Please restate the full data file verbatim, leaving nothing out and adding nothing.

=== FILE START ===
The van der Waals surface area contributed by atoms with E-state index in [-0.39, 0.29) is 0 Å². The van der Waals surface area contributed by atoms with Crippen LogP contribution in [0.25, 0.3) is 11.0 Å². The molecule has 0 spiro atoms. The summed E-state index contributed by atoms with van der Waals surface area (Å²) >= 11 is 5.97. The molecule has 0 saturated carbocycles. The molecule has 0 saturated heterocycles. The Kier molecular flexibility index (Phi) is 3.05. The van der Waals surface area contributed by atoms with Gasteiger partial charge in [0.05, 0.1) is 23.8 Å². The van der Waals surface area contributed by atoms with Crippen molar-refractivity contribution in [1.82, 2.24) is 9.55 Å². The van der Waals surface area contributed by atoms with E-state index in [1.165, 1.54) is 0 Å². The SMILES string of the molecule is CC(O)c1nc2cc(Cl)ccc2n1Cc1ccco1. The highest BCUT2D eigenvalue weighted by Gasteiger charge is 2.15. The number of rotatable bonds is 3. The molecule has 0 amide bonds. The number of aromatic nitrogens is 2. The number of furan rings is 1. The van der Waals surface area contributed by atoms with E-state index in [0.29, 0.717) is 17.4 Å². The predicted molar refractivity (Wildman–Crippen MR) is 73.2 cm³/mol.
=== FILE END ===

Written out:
The van der Waals surface area contributed by atoms with E-state index in [-0.39, 0.29) is 0 Å². The van der Waals surface area contributed by atoms with Crippen LogP contribution in [0.25, 0.3) is 11.0 Å². The molecule has 0 spiro atoms. The summed E-state index contributed by atoms with van der Waals surface area (Å²) >= 11 is 5.97. The molecule has 0 saturated carbocycles. The molecule has 0 saturated heterocycles. The Kier molecular flexibility index (Phi) is 3.05. The van der Waals surface area contributed by atoms with Gasteiger partial charge in [0.05, 0.1) is 23.8 Å². The van der Waals surface area contributed by atoms with Crippen molar-refractivity contribution in [1.82, 2.24) is 9.55 Å². The van der Waals surface area contributed by atoms with E-state index in [1.165, 1.54) is 0 Å². The SMILES string of the molecule is CC(O)c1nc2cc(Cl)ccc2n1Cc1ccco1. The highest BCUT2D eigenvalue weighted by Gasteiger charge is 2.15. The number of rotatable bonds is 3. The molecule has 0 amide bonds. The number of aromatic nitrogens is 2. The number of furan rings is 1. The van der Waals surface area contributed by atoms with E-state index in [0.29, 0.717) is 17.4 Å². The predicted molar refractivity (Wildman–Crippen MR) is 73.2 cm³/mol.